Morphea with discoid lupus erythematosus [Case Report]
The presence of lupus erythematosus with morphea in the same patient has rarely been reported. In this case, we describe a woman with the overlap of discoid lupus erythematosus with superficial morphea, diagnoses that are supported by histopathologic features and laboratory studies.
Acanthosis nigricans in the setting of niacin therapy [Case Report]
We report the case of a 63-year-old obese man with a rapid-onset of widespread acanthosis nigricans (AN) in the setting of having recently initiated treatment with niacin for dyslipidemia. Although obesity and insulin-resistance are risk factors for AN, AN associated with endocrine dysfunction tends to have a more gradual onset and limited involvement. Owing to our patient's age, the rapid onset, and extensive distribution of his eruption, we initially were concerned about paraneoplastic AN. However, an evaluation for a malignant condition was negative. The timing of the onset of our patient's eruption within several months of starting niacin therapy is consistent with niacin-induced AN. Niacin is known to cause rapidly progressive, widespread AN that is reversible upon discontinuation of the medication. We discuss the pathogenesis of AN, which is thought to be the final common manifestation of stimulation of different subtypes of tyrosine kinase receptors by various epidermal growth factors.
Photolichenoid plaques with associated vitiliginous pigmentary changes [Case Report]
A 49-year-old man with advanced HIV/AIDS on anti-retroviral therapy (HAART) and trimethoprim-sulfamethoxazole (TMP-SMX) presented with a several-month history of pruritic, erythematous, lichenified papules that coalesced into hyperkeratotic plaques on the trunk and extremities in a sun-exposed distribution. He shortly thereafter developed a progressive depigmentation over more than 80 percent of his body surface area. A biopsy specimen of an erythematous plaque on the trunk showed a superficial and mid-dermal infiltrate of lymphocytes with eosinophils, most consistent with either chronic lichenoid drug eruption or atypical lymphoproliferative disorder (ACLD) of HIV. The patient's lichenoid skin disease has persisted despite discontinuation of TMP-SMX, although it has improved partially with administration of topical glucocorticoids and acitretin. His depigmentation has continued to progress. We discuss the overlapping diagnostic entities which may be comprised by this patient's clinical disease, and highlight a unique presentation of the complex interaction between HIV infection and the skin.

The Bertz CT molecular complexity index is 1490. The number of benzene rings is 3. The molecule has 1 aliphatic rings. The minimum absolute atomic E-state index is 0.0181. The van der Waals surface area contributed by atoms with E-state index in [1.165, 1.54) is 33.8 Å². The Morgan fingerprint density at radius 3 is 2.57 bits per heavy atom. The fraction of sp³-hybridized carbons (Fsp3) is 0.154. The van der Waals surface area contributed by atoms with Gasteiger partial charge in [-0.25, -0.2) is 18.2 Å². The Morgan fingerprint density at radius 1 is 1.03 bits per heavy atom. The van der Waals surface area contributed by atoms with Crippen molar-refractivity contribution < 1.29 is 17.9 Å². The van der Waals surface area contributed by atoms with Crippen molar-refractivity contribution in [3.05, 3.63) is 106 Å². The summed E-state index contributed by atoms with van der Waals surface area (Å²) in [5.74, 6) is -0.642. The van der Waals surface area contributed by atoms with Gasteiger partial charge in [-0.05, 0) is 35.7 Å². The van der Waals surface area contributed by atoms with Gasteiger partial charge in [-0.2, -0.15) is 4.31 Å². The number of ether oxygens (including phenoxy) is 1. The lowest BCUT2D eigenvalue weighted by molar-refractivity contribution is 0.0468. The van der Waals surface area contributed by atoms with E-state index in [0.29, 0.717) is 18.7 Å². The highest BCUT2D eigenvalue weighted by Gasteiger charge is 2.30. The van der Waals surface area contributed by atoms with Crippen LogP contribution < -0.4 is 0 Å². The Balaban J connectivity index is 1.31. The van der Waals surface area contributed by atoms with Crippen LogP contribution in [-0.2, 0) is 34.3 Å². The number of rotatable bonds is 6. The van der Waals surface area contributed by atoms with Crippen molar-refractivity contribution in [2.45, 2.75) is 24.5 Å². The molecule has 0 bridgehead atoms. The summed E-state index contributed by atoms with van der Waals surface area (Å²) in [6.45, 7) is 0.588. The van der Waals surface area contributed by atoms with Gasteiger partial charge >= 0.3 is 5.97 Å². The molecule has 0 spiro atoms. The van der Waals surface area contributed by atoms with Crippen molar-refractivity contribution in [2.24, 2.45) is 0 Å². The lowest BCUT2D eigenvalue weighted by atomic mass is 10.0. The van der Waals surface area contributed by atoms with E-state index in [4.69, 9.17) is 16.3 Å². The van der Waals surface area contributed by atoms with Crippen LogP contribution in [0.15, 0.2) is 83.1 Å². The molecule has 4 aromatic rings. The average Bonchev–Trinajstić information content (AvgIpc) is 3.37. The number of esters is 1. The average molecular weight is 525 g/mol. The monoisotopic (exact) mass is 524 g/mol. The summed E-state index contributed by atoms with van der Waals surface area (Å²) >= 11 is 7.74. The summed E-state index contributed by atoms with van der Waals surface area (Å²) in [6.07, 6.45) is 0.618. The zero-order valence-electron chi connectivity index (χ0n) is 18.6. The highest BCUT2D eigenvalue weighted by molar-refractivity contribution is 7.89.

Nevoid basal cell carcinoma syndrome [Case Report]
Gorlin syndrome is an autosomal dominantly inherited disorder that results in numerous basal cell carcinomas as well as a number of other facial and skeletal findings. We present a patient with many classic features and review some of the treatment options available for these patients.
Deep dermatophytosis caused by Trichophyton rubrum [Case Report]
A 50-year-old man with hepatitis C virus infection and liver cirrhosis, who was awaiting transplantation, was admitted to the Transplant Surgery Service for treatment of a pleural effusion and an elevated ammonia level. Skin examination showed violaceous, firm nodules on the right thigh, which had been present for eight months. A fungal culture showed Trichophyton rubrum. The patient was started on itraconazole with improvement in the eruption.
Squamous-cell carcinoma in situ in a patient with oculocutaneous albinism [Case Report]
A 36-year-old African man from Guinea with a history of albinism presented with a many-year history of scaling and erythema of the face, neck, and arms. The patient had light eyes, hair, and skin. Physical examination showed extensive photodamage. A skin biopsy specimen from the posterior aspect of the lower leg showed a squamous-cell carcinoma in situ. The most common types of oculocutaneous albinism (OCA), OCA 1 and OCA 2, are autosomal recessive disorders of pigmentation that commonly affect the skin, hair, eyes, and ears. Photodamage and skin cancers plague patients with albinism. In Africa, where albinism is prevalent, albinos face a myriad of social and medical issues. Skin cancer surveillance is an important consideration for albinos, and sun protection is paramount.